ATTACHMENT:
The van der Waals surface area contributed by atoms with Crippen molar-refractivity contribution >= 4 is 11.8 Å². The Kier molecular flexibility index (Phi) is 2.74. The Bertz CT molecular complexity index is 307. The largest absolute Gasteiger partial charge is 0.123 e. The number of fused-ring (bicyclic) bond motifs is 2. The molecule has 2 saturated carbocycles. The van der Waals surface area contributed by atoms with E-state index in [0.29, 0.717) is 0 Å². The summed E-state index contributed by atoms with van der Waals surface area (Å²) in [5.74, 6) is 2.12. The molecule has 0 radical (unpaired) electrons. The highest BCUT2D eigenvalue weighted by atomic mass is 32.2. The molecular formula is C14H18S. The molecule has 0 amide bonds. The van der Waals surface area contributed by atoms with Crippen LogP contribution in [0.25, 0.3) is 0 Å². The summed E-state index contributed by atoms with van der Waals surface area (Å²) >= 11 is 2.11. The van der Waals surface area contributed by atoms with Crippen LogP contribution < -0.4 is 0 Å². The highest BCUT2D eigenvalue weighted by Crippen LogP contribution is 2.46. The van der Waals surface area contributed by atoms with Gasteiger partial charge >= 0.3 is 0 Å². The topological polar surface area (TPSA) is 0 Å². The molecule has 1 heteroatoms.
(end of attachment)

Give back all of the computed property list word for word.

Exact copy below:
The van der Waals surface area contributed by atoms with Crippen molar-refractivity contribution >= 4 is 11.8 Å². The Kier molecular flexibility index (Phi) is 2.74. The Bertz CT molecular complexity index is 307. The largest absolute Gasteiger partial charge is 0.123 e. The number of fused-ring (bicyclic) bond motifs is 2. The molecule has 2 saturated carbocycles. The van der Waals surface area contributed by atoms with E-state index in [0.29, 0.717) is 0 Å². The summed E-state index contributed by atoms with van der Waals surface area (Å²) in [5.74, 6) is 2.12. The molecule has 0 radical (unpaired) electrons. The highest BCUT2D eigenvalue weighted by atomic mass is 32.2. The molecular formula is C14H18S. The molecule has 0 amide bonds. The van der Waals surface area contributed by atoms with Crippen LogP contribution in [0.25, 0.3) is 0 Å². The summed E-state index contributed by atoms with van der Waals surface area (Å²) >= 11 is 2.11. The van der Waals surface area contributed by atoms with Crippen LogP contribution < -0.4 is 0 Å². The highest BCUT2D eigenvalue weighted by Crippen LogP contribution is 2.46. The van der Waals surface area contributed by atoms with Gasteiger partial charge >= 0.3 is 0 Å². The topological polar surface area (TPSA) is 0 Å². The molecule has 1 heteroatoms.